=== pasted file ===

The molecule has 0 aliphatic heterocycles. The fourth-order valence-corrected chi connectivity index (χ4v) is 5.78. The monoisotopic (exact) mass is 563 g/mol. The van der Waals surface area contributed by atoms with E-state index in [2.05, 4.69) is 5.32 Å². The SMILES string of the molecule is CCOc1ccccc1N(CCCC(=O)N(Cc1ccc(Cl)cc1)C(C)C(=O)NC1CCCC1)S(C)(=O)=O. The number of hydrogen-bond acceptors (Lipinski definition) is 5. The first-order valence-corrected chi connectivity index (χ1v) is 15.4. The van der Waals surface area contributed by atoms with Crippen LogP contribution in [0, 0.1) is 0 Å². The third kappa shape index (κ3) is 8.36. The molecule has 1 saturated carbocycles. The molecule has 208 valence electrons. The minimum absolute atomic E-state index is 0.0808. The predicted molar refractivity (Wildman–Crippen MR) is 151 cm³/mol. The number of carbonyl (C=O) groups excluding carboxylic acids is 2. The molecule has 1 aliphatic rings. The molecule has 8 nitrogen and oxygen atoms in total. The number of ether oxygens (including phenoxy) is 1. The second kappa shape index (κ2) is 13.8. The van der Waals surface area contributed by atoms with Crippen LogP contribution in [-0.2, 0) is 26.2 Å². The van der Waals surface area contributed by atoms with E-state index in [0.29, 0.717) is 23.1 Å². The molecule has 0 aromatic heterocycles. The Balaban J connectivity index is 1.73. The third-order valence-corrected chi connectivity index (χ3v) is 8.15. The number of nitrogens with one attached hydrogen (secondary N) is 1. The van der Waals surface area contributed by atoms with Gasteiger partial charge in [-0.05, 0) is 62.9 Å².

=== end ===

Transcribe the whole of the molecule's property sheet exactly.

The molecule has 0 aliphatic heterocycles. The fourth-order valence-corrected chi connectivity index (χ4v) is 5.78. The monoisotopic (exact) mass is 563 g/mol. The van der Waals surface area contributed by atoms with E-state index in [2.05, 4.69) is 5.32 Å². The SMILES string of the molecule is CCOc1ccccc1N(CCCC(=O)N(Cc1ccc(Cl)cc1)C(C)C(=O)NC1CCCC1)S(C)(=O)=O. The number of hydrogen-bond acceptors (Lipinski definition) is 5. The first-order valence-corrected chi connectivity index (χ1v) is 15.4. The van der Waals surface area contributed by atoms with Crippen LogP contribution in [0, 0.1) is 0 Å². The third kappa shape index (κ3) is 8.36. The molecule has 1 saturated carbocycles. The molecule has 208 valence electrons. The minimum absolute atomic E-state index is 0.0808. The predicted molar refractivity (Wildman–Crippen MR) is 151 cm³/mol. The number of carbonyl (C=O) groups excluding carboxylic acids is 2. The molecule has 1 aliphatic rings. The molecule has 8 nitrogen and oxygen atoms in total. The number of ether oxygens (including phenoxy) is 1. The second kappa shape index (κ2) is 13.8. The van der Waals surface area contributed by atoms with Crippen LogP contribution in [-0.2, 0) is 26.2 Å². The van der Waals surface area contributed by atoms with E-state index in [0.29, 0.717) is 23.1 Å². The molecule has 0 aromatic heterocycles. The Balaban J connectivity index is 1.73. The third-order valence-corrected chi connectivity index (χ3v) is 8.15. The number of nitrogens with one attached hydrogen (secondary N) is 1. The van der Waals surface area contributed by atoms with Gasteiger partial charge in [-0.05, 0) is 62.9 Å².